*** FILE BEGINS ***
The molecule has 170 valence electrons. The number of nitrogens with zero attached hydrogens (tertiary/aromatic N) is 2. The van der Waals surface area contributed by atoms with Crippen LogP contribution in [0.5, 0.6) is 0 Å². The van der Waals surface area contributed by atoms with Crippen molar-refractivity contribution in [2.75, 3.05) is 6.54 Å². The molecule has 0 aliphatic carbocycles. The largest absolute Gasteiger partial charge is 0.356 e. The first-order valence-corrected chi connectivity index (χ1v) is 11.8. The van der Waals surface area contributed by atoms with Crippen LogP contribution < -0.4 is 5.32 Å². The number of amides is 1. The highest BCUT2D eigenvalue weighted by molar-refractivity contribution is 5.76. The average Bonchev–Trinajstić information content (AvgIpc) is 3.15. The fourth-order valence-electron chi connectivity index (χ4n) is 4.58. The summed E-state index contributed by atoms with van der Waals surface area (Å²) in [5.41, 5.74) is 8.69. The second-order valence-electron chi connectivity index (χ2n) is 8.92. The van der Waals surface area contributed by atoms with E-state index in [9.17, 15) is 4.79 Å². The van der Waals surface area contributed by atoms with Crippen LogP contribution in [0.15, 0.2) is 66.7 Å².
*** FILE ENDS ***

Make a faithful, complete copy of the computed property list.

The molecule has 170 valence electrons. The number of nitrogens with zero attached hydrogens (tertiary/aromatic N) is 2. The van der Waals surface area contributed by atoms with Crippen LogP contribution in [0.5, 0.6) is 0 Å². The van der Waals surface area contributed by atoms with Crippen molar-refractivity contribution in [2.75, 3.05) is 6.54 Å². The molecule has 0 aliphatic carbocycles. The largest absolute Gasteiger partial charge is 0.356 e. The first-order valence-corrected chi connectivity index (χ1v) is 11.8. The van der Waals surface area contributed by atoms with Crippen LogP contribution < -0.4 is 5.32 Å². The number of amides is 1. The highest BCUT2D eigenvalue weighted by molar-refractivity contribution is 5.76. The average Bonchev–Trinajstić information content (AvgIpc) is 3.15. The fourth-order valence-electron chi connectivity index (χ4n) is 4.58. The summed E-state index contributed by atoms with van der Waals surface area (Å²) in [5.41, 5.74) is 8.69. The second-order valence-electron chi connectivity index (χ2n) is 8.92. The van der Waals surface area contributed by atoms with E-state index in [9.17, 15) is 4.79 Å². The van der Waals surface area contributed by atoms with Crippen LogP contribution in [0.15, 0.2) is 66.7 Å².